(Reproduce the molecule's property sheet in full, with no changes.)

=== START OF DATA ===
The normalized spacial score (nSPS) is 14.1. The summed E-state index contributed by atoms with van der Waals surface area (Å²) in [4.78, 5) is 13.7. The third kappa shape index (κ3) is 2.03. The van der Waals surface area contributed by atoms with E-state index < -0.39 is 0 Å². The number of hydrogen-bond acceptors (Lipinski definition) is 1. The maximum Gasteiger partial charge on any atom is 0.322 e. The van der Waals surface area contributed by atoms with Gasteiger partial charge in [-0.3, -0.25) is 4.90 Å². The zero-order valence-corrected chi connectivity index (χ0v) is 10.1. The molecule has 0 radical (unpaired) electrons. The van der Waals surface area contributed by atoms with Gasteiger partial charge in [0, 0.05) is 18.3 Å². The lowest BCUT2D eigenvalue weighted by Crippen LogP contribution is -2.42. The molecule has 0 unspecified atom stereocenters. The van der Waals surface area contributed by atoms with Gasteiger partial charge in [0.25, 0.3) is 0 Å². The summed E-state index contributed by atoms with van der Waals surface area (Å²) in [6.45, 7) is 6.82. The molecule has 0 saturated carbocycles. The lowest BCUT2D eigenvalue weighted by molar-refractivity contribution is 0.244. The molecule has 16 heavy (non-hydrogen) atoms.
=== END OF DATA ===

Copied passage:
The normalized spacial score (nSPS) is 14.1. The summed E-state index contributed by atoms with van der Waals surface area (Å²) in [4.78, 5) is 13.7. The third kappa shape index (κ3) is 2.03. The van der Waals surface area contributed by atoms with E-state index < -0.39 is 0 Å². The number of hydrogen-bond acceptors (Lipinski definition) is 1. The maximum Gasteiger partial charge on any atom is 0.322 e. The van der Waals surface area contributed by atoms with Gasteiger partial charge in [-0.3, -0.25) is 4.90 Å². The zero-order valence-corrected chi connectivity index (χ0v) is 10.1. The molecule has 0 radical (unpaired) electrons. The van der Waals surface area contributed by atoms with Gasteiger partial charge in [0, 0.05) is 18.3 Å². The lowest BCUT2D eigenvalue weighted by Crippen LogP contribution is -2.42. The molecule has 0 unspecified atom stereocenters. The van der Waals surface area contributed by atoms with Gasteiger partial charge in [0.25, 0.3) is 0 Å². The summed E-state index contributed by atoms with van der Waals surface area (Å²) in [6.45, 7) is 6.82. The molecule has 0 saturated carbocycles. The lowest BCUT2D eigenvalue weighted by molar-refractivity contribution is 0.244. The molecule has 16 heavy (non-hydrogen) atoms.